Topic: Video scene overlay over live viewer in capture tool?

I'm not sure if there's already a term for this or if its already an established technique but I was wondering if any stopmotion capture programs allow you to stream existing video footage as a semi-transparent layer over the live viewer so as to visually match the action in certain scenes?  So for example if you were making a brickfilm version of "Saving Private Ryan", it would allow you to view the original live action film in lieu of an onion skin while matching the characters movements with their lego equivalents?

My own needs are actually slightly different from the scenario I just outlined as I'm trying to animate toy wooden trains (AKA BRIO THomas etc...) to appear as much like their full scale counterparts as possible.  Thus far it looks like one of the biggest challenges in my approach is going to be matching the iconic doppler effect in the audio track of a passing train.  So in my case, instead of helping me match each frame to provide a more exact copy, a source video match feature would serve more as a point of reference.  Nevertheless I think such a feature would be just as useful for Brickfilms as for other genres.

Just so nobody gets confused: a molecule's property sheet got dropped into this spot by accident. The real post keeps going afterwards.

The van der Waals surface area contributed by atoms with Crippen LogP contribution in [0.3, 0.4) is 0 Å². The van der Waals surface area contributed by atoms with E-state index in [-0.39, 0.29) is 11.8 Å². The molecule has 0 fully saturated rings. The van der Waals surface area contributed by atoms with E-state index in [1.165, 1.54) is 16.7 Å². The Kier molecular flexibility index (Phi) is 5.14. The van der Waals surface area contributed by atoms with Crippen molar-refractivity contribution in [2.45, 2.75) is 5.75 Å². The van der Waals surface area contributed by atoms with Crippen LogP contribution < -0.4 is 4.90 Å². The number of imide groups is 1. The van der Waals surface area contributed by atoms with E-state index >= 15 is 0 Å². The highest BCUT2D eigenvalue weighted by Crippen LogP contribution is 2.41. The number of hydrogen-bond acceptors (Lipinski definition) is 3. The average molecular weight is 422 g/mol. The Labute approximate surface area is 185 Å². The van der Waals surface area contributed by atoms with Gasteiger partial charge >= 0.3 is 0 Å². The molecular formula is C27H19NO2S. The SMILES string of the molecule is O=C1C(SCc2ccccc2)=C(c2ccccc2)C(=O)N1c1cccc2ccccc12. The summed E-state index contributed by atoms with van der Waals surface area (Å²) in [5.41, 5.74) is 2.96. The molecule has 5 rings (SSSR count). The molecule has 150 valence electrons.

Does anything like this exist yet?  If so, is there a term for it?  Has anybody attempted anything similar using a stop motion capture program in tandem with a media player like VLC? 

  Thank You Very Much,

Re: Video scene overlay over live viewer in capture tool?

I'm pretty sure higher end animation programs such as Dragonframe and StopMotionPro can do that, but I haven't heard of such a feature in the more affordable programs.

Re: Video scene overlay over live viewer in capture tool?

I think the term is called Rotoscoping. Professional stop-mo softwares offer it, but most of the time, free ones do not (as Backyard mentioned). One option is that you could setup your reference footage in a video editing software or VLC (since it has a frame-by-frame option) and simply change the frame every time you capture a picture. This would double the length of time it takes to animate, of course, but it's the easiest solution I can think of.

I've never done this before, however.

"Whatever you do, do all to the glory of God." - 1 Corinthians 10:31b